For the past few weeks there have been numerous demonstrations filling the streets of Hong Kong. The police suppressed the demonstrators using a high level of violence in an attempt to calm the situation. Why are the citizens of Hong Kong assembling and what initiated the protests?
2019 Hong Kong Extradition Bill
The Extradition Bill  is an amended bill proposed by the government of Hong Kong in January 2019. The bill shall fix the legal loopholes that enables criminals to safely stay in the city. However, it simultaneously proposes a threat to the “one country, two systems”, since it leaves citizens of Hong Kong and those passing through the city vulnerable to possible trial (possibly unfair) in front of the courts of Mainland China, which are controlled by the Communist Party of China (CPC).
Political System in Hong Kong
After being under British rule, the city of Hong Kong was returned to China in 1997 after it reached a deal with the UK in 1984, which established the principle of “one country, two systems”. Consequently, Hong Kong now has its own legal system, borders and rights, including the freedom of assembly and free speech.
The “one country, two systems” became a national law after the enactment of the Hong Kong Special Administrative Region (HKSAR) Basic Law. The system attempts to maintain prosperity and stability of Hong Kong, aiming to re-achieve a peaceful national reunification. The main purpose of the system is to enable Hong Kong, Macao and Taiwan to freely practise capitalist systems, whereas Mainland China maintains its one party rule policy and continues to practice socialism.
Deng Xiaoping, the Paramount leader of the People’s Republic of China (PRC) adopted the ideas of Vice-Chairman Ye and the concept was used for the first time: “Two different systems are allowed to co-exist… By and large, the relevant policies may be applied not just to Taiwan, but also to Hong Kong”. HKSAR remains highly autonomous concerning the areas of political system policies, laws, and Hong Kong’s status as an international financial centre and free port. However, the PRC has power in matters of national defence and foreign affairs.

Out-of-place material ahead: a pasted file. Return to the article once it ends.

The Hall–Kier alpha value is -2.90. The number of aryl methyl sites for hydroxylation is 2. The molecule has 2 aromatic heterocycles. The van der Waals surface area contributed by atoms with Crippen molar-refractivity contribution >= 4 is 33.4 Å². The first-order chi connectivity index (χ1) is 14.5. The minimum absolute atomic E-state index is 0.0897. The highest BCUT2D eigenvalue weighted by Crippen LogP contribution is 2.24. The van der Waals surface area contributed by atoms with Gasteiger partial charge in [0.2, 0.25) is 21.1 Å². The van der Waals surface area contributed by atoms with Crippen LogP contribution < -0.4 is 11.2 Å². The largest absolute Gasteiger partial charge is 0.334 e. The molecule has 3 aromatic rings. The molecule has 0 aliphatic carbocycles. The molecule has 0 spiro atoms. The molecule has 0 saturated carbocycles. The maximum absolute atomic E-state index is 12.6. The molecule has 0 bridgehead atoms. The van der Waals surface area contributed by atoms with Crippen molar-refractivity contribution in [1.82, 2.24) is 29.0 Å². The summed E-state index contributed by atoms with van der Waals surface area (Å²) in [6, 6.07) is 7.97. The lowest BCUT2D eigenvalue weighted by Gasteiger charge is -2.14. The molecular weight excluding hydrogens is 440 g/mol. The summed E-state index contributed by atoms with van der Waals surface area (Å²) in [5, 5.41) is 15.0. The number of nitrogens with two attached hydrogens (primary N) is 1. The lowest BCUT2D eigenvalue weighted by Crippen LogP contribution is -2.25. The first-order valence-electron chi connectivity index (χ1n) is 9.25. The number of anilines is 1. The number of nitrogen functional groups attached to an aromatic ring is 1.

Series of Protests
The proposal of the bill’s amendment directly threatens to violate basic human rights, since, if enacted, the bill enables the Chinese authorities to target “critics, human rights activists, journalists, NGO workers” and basically anyone else in Hong Kong. In June, in an open letter to Chief Executive Carrie Lam, Amnesty International, Hong Kong Human Rights Monitor and Human Rights Watch stated the commonly shared concerns: “Given the Chinese judiciary’s lack of independence, and other procedural shortcomings that often result in unfair trials, we are worried that the proposed changes will put at risk anyone in the territory of Hong Kong who has carried out work related to the Mainland, including human rights defenders, journalists, NGO workers and social workers, even if the person was outside the Mainland when the ostensible crime was committed”.
As a result, dissatisfied citizens have poured into the streets of Hong Kong, demanding a retraction of the amended ordinance. The first demonstration took place in March of this year and was led by the Civil Human Rights Front (CHRF). Although the police said that only 5,200 people participated, the media claimed that the figure was actually 12,000. In June, more than 3,000 lawyers marched through the streets participating at a lawyers’ silent march. The biggest participation was in protests on 9 and 16 June, where the figure reached 1.03 million and in the latter,nearly 2 million. The main motive of the protest continued to be the extradition bill, however, the resignation of Chief Executive Lam was demanded for the allegedly tactically motivated pause in the passage of the bill.